Changing views on nutrition create opportunities in horticulture
Consumers are increasingly aware of social and sustainability topics and an increasing number of scientists are calling for action when it comes to our food system. In order to remain future proof, the industry has to answer to that. Some producers however are far ahead of others. Especially in horticulture, where energy-efficient cultivation, CO2 compensation and innovations with a strong social character have been initiated for years.
Much less meat, much more vegetables and fruit. We are all aware that living by this mantra would mean a healthier planet with a healthier population. However, according to medical scientific journal The Lancet we need a comprehensive agricultural revolution to truly secure our future. Our food system and diet need to change radically, scientists stated last week. And health cannot be seen separately from sustainable food. The vast majority of our diet should come from wholegrain cereals, nuts, beans, vegetables and fruit and meat consumption needs to be reduced by 50 percent. The scientists who wrote the report thereby refer to one of the most compelling challenges of this time: securing enough wholesome food for the world’s growing population in a manner that is sustainable.
Consumers changing views on nutrition create promising opportunities in horticulture in the coming years. On the condition that growers also commit to a more sustainable world. Vegetables should not only be tasty and healthy, they should also be produced in a responsible way, taking people and the environment into consideration.
To irrigate crops by condensing air
It is very encouraging that entrepreneurs in horticulture are often ahead of their counterparts in other industries. Next Generation Growing was introduced years ago to reduce the use of fossil energy in greenhouses. Crops are increasingly resistant to diseases, meaning less pesticides are needed and many innovations and initiatives contribute to better living conditions in developing countries. Irrigation by Condensation (IBC) for example, a technology from the Israeli company Roots Sustainable Agricultural Technologies Ltd (http://rootssat.com). This innovative solution helps growers in countries where water is scarce by using condensing air to irrigate crops. It is a standalone, closed-loop system, operated on solar energy, which irrigates crops by condensing air or soil humidity on the external surface of pipes. The principle is simple: water is first cooled to below dew point temperatures and then circulated through pipes just above the ground. Condense from the pipes falls down and irrigates the plants.
The irrigation system is currently ready for marketing, says Boaz Wachtel of Roots, although his company is trying to make the application even more cost effective. “Growers who would benefit greatly from this system are often not able to afford it. That is why we are looking for all sorts of partners to help us make the system affordable for everyone. By bringing in technical input, investments and contacts. Water scarcity is a major cause of poverty in many African countries. With limited water availability, there is limited availability of water for irrigation, this is a factor in food scarcity.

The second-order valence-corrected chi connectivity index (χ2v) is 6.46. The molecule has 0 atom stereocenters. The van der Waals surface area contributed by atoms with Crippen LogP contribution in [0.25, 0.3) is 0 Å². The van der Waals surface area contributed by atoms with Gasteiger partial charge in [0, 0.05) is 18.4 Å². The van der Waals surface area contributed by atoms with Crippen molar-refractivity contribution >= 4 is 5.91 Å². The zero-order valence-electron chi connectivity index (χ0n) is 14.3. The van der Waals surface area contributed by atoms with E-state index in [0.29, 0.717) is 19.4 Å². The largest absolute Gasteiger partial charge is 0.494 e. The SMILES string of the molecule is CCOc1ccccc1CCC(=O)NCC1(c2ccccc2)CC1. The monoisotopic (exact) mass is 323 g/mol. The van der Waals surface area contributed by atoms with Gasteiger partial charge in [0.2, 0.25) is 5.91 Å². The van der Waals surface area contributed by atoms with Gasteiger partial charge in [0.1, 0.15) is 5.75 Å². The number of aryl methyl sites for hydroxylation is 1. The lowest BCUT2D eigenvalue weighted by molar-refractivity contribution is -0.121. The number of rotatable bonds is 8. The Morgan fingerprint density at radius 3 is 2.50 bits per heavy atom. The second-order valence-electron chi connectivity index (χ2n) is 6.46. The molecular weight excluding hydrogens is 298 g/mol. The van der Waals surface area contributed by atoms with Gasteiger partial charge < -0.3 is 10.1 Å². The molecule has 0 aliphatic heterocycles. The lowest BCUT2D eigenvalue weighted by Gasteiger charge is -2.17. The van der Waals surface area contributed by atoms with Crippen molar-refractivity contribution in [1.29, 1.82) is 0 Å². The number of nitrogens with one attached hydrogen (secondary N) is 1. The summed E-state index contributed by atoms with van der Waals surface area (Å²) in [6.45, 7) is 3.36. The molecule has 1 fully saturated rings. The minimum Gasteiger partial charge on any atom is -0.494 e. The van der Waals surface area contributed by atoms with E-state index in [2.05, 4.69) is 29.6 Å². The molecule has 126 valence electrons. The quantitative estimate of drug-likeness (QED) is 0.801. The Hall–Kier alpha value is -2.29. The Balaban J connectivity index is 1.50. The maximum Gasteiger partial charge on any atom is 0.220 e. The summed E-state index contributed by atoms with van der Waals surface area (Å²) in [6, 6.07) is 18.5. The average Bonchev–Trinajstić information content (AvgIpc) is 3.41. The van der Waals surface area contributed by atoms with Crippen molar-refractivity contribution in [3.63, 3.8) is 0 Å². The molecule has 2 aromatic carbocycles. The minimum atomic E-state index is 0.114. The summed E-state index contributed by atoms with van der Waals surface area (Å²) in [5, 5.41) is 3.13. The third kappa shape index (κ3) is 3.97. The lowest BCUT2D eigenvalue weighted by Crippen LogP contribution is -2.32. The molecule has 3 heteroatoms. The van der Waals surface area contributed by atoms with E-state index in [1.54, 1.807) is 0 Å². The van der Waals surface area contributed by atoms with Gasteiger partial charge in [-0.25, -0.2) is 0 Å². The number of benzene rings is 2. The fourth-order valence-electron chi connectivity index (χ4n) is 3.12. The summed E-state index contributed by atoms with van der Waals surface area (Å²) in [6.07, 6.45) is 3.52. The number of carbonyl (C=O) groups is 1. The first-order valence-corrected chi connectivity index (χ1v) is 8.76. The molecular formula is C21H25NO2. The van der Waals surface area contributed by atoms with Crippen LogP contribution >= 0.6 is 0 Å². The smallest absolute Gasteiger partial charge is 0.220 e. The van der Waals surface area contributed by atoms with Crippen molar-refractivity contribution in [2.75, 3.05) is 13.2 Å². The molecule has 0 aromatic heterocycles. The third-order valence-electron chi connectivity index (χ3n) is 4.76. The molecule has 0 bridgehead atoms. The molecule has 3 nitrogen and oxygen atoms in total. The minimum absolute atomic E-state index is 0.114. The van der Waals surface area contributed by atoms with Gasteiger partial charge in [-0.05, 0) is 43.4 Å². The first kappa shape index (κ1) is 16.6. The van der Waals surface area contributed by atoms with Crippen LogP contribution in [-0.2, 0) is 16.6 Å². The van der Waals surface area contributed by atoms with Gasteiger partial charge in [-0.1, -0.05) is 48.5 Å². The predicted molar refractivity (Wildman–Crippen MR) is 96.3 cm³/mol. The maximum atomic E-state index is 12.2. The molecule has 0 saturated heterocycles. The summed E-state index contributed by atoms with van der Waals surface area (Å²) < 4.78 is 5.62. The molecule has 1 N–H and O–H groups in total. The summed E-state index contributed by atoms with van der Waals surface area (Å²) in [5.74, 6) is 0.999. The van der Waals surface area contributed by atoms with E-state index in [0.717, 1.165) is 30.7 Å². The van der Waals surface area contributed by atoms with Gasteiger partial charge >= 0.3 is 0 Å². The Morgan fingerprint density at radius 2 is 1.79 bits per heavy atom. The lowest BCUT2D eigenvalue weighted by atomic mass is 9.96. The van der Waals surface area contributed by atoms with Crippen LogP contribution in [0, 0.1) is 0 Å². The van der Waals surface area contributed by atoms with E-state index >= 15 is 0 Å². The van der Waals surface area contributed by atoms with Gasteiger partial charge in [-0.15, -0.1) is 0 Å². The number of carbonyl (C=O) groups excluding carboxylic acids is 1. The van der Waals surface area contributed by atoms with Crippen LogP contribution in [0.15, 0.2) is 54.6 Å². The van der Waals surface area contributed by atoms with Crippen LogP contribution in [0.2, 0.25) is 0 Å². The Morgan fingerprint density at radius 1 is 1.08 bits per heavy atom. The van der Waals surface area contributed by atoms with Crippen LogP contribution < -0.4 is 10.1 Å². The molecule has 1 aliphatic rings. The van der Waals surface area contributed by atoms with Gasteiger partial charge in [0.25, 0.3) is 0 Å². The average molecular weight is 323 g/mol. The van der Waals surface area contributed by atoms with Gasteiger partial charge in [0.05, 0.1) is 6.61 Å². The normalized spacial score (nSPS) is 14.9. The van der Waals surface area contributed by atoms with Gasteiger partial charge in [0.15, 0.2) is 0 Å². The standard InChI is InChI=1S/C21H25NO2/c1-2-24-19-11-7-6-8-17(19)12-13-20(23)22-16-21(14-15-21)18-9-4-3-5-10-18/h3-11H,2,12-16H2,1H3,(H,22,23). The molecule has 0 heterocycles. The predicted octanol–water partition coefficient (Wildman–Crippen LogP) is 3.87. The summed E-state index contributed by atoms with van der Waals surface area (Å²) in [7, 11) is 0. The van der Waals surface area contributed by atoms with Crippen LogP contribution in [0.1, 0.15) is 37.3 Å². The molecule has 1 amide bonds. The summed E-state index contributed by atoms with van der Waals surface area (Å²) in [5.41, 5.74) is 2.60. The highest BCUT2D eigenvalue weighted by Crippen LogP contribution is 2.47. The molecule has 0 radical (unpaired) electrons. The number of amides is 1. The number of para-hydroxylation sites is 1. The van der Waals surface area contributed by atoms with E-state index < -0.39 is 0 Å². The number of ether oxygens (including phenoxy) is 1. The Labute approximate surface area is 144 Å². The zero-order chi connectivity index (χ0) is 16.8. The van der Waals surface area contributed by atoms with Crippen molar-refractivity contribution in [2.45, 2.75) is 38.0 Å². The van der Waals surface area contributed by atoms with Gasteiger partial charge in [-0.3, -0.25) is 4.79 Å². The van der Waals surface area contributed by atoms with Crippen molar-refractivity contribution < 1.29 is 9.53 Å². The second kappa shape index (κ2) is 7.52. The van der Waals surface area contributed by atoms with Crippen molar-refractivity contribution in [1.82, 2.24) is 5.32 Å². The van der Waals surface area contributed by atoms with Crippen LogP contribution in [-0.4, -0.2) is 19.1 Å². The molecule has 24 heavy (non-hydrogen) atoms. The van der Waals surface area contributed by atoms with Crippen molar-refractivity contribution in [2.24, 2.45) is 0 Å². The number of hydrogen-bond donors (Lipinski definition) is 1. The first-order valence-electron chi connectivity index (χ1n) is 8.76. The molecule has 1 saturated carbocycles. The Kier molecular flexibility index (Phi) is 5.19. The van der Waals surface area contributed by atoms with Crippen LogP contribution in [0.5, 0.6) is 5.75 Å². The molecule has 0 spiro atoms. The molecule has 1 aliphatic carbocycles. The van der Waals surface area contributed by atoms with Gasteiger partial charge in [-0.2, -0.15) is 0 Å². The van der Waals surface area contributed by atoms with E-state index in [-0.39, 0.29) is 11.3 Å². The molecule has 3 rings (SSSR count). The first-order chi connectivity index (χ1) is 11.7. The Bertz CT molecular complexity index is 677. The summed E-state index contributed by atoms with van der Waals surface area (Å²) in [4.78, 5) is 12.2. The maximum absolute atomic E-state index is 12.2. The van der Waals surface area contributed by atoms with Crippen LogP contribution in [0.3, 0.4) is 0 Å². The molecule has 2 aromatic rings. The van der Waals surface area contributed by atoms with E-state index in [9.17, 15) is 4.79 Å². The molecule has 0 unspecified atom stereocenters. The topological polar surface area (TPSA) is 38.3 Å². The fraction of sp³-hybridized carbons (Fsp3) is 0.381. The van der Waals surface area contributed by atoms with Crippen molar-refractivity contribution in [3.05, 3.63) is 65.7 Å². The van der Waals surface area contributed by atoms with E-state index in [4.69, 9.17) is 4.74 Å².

Roots is only one of many companies who are willing to invest in a better future. But the fact that a company is eager to contribute, does not mean they have the required know-how.The UN Sustainable Development Goals could be a helpful tool (https://sustainabledevelopment.un.org/?menu=1300). This agenda for Sustainable Development was adopted by all member states of the United Nations in 2015. It provides a blueprint for peace and prosperity for people and the planet, naming 17 Sustainable Development Goals. Objectives such as less hunger, good health and well-being, reduced energy and fossil fuel use and cleaner water could unite horticulture worldwide in the next years. But only if companies truly believe they can make a difference and are willing to contribute, says Boaz Wachtel of Roots. “I would like to cooperate with parties all over the world to put our technology into practice. Money should not be the motive, it should be about helping people. In my opinion technology and knowledge that can contribute to a better world, have to be shared. So let’s meet and keep the conversation going!”
GreenTech is the global meeting place for all professionals involved in horticulture technology. GreenTech focuses on the early stages of the horticulture chain and production issues relevant to growers. GreenTech offers two yearly exhibitions. GreenTech Amsterdam will be held from 20 - 22 October 2020 in RAI Amsterdam and GreenTech Americas will be held 25 - 27 August 2020 in Mexico.
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